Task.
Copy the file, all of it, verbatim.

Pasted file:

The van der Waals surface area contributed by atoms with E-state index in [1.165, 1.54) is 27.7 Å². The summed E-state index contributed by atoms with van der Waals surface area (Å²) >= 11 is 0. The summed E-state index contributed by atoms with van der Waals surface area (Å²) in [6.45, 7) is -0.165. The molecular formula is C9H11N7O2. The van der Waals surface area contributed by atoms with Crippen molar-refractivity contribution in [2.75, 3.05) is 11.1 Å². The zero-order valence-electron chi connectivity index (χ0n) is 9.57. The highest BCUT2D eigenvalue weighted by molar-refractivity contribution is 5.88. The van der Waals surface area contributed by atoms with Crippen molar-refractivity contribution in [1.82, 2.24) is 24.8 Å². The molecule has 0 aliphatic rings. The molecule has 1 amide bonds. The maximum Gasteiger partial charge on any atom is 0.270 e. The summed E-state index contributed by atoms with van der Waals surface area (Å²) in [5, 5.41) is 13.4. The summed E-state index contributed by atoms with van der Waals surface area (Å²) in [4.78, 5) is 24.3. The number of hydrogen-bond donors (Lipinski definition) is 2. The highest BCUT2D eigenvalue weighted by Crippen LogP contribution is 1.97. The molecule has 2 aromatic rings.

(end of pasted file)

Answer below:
The van der Waals surface area contributed by atoms with E-state index in [1.165, 1.54) is 27.7 Å². The summed E-state index contributed by atoms with van der Waals surface area (Å²) >= 11 is 0. The summed E-state index contributed by atoms with van der Waals surface area (Å²) in [6.45, 7) is -0.165. The molecular formula is C9H11N7O2. The van der Waals surface area contributed by atoms with Crippen molar-refractivity contribution in [2.75, 3.05) is 11.1 Å². The zero-order valence-electron chi connectivity index (χ0n) is 9.57. The highest BCUT2D eigenvalue weighted by molar-refractivity contribution is 5.88. The van der Waals surface area contributed by atoms with Crippen molar-refractivity contribution in [1.82, 2.24) is 24.8 Å². The molecule has 0 aliphatic rings. The molecule has 1 amide bonds. The maximum Gasteiger partial charge on any atom is 0.270 e. The summed E-state index contributed by atoms with van der Waals surface area (Å²) in [5, 5.41) is 13.4. The summed E-state index contributed by atoms with van der Waals surface area (Å²) in [4.78, 5) is 24.3. The number of hydrogen-bond donors (Lipinski definition) is 2. The highest BCUT2D eigenvalue weighted by Crippen LogP contribution is 1.97. The molecule has 2 aromatic rings.